Most of you know the Sturgeon Principle: 90% of everything is crap, with 5% being okay and 5% being great. Audiences, not critics, tend to favor things from all across this spectrum, and in fact most of them tend to favor things in the middle rather than the top (or the bottom). "Critical darlings" are often just that: favored by critics, but not savored by many others.
The obvious lesson to take away from this would seem to be: if you want to be read, aim for the middle. Don't write total crap, but don't write stuff that's only going to be of interest to a self-selecting few, either. It's taken me a while to really suss out what that last bit means, because for too long it felt like an argument against writing anything challenging or highly personal.
When people talk about writing that's "challenging" or "personal", there's a couple of different streams that come to mind. The first is all the "difficult fiction" folks, from Joyce on down to Don DeLillo and Pynchon and David Foster Wallace and so on. The second is folks who were ostensibly working in some conventional vein, but exploded it from the inside. In mystery/thriller fiction you have Georges Simenon; in SF you have Phil K. Dick and Stanisław Lem; etc.
You can probably guess which of those two I cast my sympathies towards most directly. There's some difficult-fic folks I cherish, although for highly personal reasons (e.g., William S. Burroughs, the Patron Saint of High Literary Weirdness). But for the most part I gravitate towards people who could be identifiably associated with a genre, even if their end product is a lot less like the rest of what's in that genre than one would expect. For one, it means their work has a veneer of readability and recommendability; for another, it makes them better role models.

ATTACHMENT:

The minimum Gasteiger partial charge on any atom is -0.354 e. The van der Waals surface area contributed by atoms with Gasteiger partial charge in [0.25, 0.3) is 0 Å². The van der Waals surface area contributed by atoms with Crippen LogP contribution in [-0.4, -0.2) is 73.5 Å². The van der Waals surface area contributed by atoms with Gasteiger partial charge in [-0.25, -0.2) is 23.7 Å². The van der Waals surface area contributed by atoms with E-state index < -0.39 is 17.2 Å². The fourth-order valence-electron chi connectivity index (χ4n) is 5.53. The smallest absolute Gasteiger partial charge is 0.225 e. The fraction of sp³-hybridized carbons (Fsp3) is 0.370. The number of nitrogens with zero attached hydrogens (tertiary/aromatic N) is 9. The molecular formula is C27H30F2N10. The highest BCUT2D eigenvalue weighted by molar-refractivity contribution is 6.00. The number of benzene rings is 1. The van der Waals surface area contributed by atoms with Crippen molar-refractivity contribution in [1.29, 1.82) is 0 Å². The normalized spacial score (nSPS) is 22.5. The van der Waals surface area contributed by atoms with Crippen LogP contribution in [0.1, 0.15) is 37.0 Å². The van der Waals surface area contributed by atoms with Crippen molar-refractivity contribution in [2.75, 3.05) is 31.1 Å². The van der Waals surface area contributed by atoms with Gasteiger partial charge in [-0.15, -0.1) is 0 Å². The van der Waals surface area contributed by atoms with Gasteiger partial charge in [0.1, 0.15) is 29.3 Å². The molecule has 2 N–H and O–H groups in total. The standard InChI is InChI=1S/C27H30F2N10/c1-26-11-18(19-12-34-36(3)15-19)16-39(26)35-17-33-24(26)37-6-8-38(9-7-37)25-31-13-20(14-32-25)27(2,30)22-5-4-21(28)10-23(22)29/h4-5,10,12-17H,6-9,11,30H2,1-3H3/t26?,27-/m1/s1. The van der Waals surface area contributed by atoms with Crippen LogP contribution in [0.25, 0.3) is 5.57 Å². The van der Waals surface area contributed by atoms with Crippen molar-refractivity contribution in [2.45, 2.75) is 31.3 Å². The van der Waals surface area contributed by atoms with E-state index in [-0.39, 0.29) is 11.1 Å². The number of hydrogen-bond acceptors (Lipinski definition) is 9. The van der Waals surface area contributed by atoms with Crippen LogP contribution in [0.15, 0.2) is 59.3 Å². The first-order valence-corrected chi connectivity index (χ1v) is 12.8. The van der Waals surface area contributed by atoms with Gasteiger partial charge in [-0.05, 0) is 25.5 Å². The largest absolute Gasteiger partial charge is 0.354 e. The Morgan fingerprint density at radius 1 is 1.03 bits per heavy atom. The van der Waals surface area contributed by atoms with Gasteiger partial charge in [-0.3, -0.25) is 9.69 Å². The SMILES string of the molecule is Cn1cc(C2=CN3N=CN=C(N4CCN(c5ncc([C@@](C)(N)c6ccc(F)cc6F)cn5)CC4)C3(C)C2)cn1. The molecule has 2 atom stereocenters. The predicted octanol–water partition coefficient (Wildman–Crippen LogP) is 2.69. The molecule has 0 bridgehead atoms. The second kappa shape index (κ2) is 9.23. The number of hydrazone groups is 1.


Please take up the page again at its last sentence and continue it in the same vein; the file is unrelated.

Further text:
Highly singular creators are wonderful, don't get me wrong. (Again: Burroughs.) But they demand to be approached on their own terms, and that makes them harder to integrate into the general algebra of how writing works as a whole. They are worth studying, but not emulating. And from all I've seen, people who set off with the intention of being placed in the Difficult Canon often achieve that at the expense of most everything else that could be said about their work. Miss MacIntosh, My Darling is indeed a singular work of fiction, as is Joseph McElroy's Women And Men, but beyond that they are more emblematic of how high literary fiction has become more of an insular and exclusionary hobby for a self-selecting elite than anything else.
It's hard to not make this sound like an argument against ambition, or being a maverick, or something of that stripe. What I'm arguing most against is the idea that those things are more important than the act of creating something that welcomes others in and blesses them with something they can connect to. Difficulty should be a water one refreshes one's self and others with, not an ocean to drown in. It's a nice byproduct of the ambitions of a work, not its goal.